In what could he considered the rarest of rare cinematic retrievals, the 1929 Indian classic A Throw Of Dice has been refurbished restored cleaned out and it will be screened for the first time at the Sirifort Complex auditorium in Delhi to commemorate a 100 years of cinema.
This would be the first public screening of this rare Silent film which has not been seen by a public audience in India in the last 50 years.
According to a senior member of the Minister Of Information & Broadcasting, “It wasn’t easy getting this rare print. Bollywood has no interest in the Silent Era. The stars today are completely cut off from the vintage classics. The restoration of A Throw Of Dice was of no interest to Bollywood.”
What makes this historical restoration of the Franz Osten classic even more monumental is the live orchestral background music and songs that have been added to the original silent film for this special screening.
The eminent Hindustani classical musician and Sitar player Ustad Nishat Khan has done a full original background score with music and songs for the newly-restored version A Throw Of Dice.
Speaking exclusively on this historic experience of putting melody and sound into the silent film Nishat Khan said, “It was an exhilarating challenge, and one that I took up because it was a film as beautiful and timeless as A Throw Of Dice. When the I&B ministry asked me what I’d like to do for a 100 years of cinema I grabbed the chance to give musical sound to this exquisite silent film. As you might be aware this is director Franz Osten’s take on the Mahabharat. If you have seen the film you’d know how beautifully it is put together. The frames are exquisite works of art. For me, to match up to that level of aesthetic excellence was a great challenge.”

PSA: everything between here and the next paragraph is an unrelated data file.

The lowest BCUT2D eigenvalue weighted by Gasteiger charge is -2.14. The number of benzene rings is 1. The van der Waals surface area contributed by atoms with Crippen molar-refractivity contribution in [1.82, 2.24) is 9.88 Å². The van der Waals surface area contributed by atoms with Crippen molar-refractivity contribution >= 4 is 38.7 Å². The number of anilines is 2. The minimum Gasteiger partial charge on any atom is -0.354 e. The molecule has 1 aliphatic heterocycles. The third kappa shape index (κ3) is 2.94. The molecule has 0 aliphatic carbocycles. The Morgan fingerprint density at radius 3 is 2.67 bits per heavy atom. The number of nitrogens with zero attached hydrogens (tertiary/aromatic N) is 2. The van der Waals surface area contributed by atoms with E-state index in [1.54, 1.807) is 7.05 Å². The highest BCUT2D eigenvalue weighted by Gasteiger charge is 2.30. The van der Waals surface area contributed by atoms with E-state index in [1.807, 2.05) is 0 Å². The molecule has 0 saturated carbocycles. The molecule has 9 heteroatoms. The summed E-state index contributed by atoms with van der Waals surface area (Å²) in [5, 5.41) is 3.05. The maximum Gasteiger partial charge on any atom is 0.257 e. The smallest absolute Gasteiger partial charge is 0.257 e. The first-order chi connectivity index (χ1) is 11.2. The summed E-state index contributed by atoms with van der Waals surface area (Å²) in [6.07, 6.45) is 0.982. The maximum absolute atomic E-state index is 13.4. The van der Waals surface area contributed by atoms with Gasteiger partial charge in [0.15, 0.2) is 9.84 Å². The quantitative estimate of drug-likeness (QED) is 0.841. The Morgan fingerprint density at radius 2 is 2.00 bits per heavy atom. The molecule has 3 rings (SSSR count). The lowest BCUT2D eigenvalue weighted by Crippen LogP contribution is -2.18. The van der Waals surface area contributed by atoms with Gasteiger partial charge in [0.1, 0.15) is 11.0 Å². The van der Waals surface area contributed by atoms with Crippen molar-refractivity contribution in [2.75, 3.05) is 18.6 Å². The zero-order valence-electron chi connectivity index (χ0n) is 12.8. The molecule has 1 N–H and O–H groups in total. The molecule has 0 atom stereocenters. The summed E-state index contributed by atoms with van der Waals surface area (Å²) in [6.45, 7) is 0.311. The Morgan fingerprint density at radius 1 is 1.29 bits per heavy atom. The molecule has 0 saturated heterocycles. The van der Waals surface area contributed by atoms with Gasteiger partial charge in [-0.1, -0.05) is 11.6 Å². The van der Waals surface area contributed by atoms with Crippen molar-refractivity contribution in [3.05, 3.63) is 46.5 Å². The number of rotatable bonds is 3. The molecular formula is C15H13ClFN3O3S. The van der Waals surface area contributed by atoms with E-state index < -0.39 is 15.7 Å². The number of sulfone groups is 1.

Interestingly Ustad Nishat Khan has done the music for the same film three years ago for a special screening in the US.
Recalls the musician, “It was for a screening of A Throw Of Dice in Los Angeles where a rock-musician friend and I got together to do the entire music. But this time it’s different. I had to create a musical score that would take the audience through a 100 years of Indian cinema and music. I’ve used Indian folk music, Hindustani classical, I’ve played the Sitar...we’ve undertaken a journey through the musical heritage of the country while staying true to the film and its theme.”
And Nishat would be there with his live orchestra to play the background music for the 1 hour 10 minutes of playing-time of A Throw Of Dice on Thursday in Delhi.
“That’s how the music for special silent films were done in the 1920s. That’s the aura we will recreate on Thursday when the film is screened,” enthuses the musician.
Nishat has plans of releasing his music for A Throw Of Dice as an independent album.
But we wonder what Franz Osten would have thought of his film being given this unexpected musical.